“I would like to be the voice of the teachers, the students and the parents. I would like to see each school receive the financial package they need.”
Colleton County Senior Class President Lance Calcutt, serving as the moderator for the candidate forum, asked the candidates what they would do to ensure that students graduated from Colleton County High School with the knowledge and skills they need to be career and college ready.
Bowman said the school district’s “student academic progress is not where it needs to be.” He said that was because “our curriculum is extremely deficient. The curriculum needs to have an overhaul.” He suggested that the school district’s principals should be given the task of making that overhaul.
Roberts told the audience to produce successful high school graduates, the district needs to look at the beginning of the student’s education.
“I believe that the love of school comes from your elementary school teachers. Teachers who show the young students that it is exciting it is to learn,” she said.
Then, she added, continue that on through the middle school and high school, “continue encouraging them to learn.”
Headden agreed with Roberts. “I feel you have to have a good foundation, like under a house. It starts in elementary school carries over to middle school and high school.”
He suggested laying that foundation requires more reading coaches and interventionists in the elementary schools.
It would involve “retaining our teachers. That is a valuable asset,” he said. “I think the teachers that teach our children are the second most important people in the world. The first person is the preacher trying to save our souls,” Headden told the audience.
Parents, he said, entrust the future to the teachers. “If we don’t protect our kids and try to train them when they are younger, when they get middle school and high school, those teachers will have a difficult time getting them ready for graduation.”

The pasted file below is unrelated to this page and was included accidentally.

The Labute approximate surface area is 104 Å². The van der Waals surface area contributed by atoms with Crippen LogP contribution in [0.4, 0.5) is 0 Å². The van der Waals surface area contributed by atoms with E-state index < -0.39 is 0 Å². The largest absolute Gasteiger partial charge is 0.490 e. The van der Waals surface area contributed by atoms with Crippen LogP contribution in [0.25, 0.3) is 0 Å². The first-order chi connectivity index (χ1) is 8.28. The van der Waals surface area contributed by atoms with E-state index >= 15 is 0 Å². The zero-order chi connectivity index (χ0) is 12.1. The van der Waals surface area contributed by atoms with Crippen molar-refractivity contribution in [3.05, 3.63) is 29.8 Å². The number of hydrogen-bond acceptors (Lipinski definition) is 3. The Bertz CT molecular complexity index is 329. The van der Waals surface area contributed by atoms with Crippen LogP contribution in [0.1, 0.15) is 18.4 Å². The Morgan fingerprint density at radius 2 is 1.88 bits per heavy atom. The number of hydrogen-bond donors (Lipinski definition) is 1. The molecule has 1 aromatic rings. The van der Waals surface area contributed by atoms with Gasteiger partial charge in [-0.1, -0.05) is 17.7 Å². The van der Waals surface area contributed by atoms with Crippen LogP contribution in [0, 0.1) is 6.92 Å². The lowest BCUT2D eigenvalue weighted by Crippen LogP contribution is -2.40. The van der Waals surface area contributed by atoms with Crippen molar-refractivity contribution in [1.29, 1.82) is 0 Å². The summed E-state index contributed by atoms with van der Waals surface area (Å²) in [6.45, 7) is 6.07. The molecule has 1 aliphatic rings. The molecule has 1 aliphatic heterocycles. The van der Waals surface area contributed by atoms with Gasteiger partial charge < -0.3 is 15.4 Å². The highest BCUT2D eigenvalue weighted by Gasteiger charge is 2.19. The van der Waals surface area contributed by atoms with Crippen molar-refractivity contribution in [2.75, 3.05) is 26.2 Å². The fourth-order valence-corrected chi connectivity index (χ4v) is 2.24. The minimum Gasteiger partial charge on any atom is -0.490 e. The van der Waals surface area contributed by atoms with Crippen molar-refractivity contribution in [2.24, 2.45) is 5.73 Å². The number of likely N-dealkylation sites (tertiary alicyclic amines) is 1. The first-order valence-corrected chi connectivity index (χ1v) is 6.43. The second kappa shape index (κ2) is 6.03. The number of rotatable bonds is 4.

He also said that the school district has to look at its high school vocational education program. “We need to be more diverse in our training.”
Miller said the school district’s “goal is to make every child career and college ready.”
“We expect our students to learn, we gave goals and expectations. We know what they are learning through assessments.” When the assessments show a need for improvement, the school district responds by implementing interventions to generate that improvement.
Those assessments and interventions can found as low as third grade.
Things like implementing the New Tech style of collaborative learning from kindergarten through 12th grade and adding new programs to the curriculum at Thunderbolt Career and Technology Center are all part of the effort to meet the goal of producing career- and college-ready graduates, Miller said.
The Colleton County School District Teacher Forum, a group including past and present Teachers of the Year in the school district, conducted the school board candidate forum.